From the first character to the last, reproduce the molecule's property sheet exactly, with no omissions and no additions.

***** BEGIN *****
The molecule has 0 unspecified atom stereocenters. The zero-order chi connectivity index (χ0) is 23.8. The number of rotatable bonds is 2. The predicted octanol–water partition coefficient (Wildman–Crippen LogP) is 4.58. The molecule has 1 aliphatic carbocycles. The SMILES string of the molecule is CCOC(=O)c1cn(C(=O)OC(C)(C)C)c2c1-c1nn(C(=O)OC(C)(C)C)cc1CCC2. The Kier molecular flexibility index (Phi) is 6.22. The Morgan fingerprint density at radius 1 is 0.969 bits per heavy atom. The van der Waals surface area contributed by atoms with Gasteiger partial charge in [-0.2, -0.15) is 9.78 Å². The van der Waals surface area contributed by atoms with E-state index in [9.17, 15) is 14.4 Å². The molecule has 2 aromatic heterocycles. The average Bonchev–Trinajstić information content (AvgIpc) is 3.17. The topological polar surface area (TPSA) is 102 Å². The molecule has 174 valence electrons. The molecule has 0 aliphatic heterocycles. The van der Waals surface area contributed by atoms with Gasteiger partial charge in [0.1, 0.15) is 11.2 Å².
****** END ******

The molecule has 0 unspecified atom stereocenters. The zero-order chi connectivity index (χ0) is 23.8. The number of rotatable bonds is 2. The predicted octanol–water partition coefficient (Wildman–Crippen LogP) is 4.58. The molecule has 1 aliphatic carbocycles. The SMILES string of the molecule is CCOC(=O)c1cn(C(=O)OC(C)(C)C)c2c1-c1nn(C(=O)OC(C)(C)C)cc1CCC2. The Kier molecular flexibility index (Phi) is 6.22. The Morgan fingerprint density at radius 1 is 0.969 bits per heavy atom. The van der Waals surface area contributed by atoms with Gasteiger partial charge in [-0.2, -0.15) is 9.78 Å². The van der Waals surface area contributed by atoms with E-state index in [9.17, 15) is 14.4 Å². The molecule has 2 aromatic heterocycles. The average Bonchev–Trinajstić information content (AvgIpc) is 3.17. The topological polar surface area (TPSA) is 102 Å². The molecule has 174 valence electrons. The molecule has 0 aliphatic heterocycles. The van der Waals surface area contributed by atoms with Gasteiger partial charge in [0.1, 0.15) is 11.2 Å².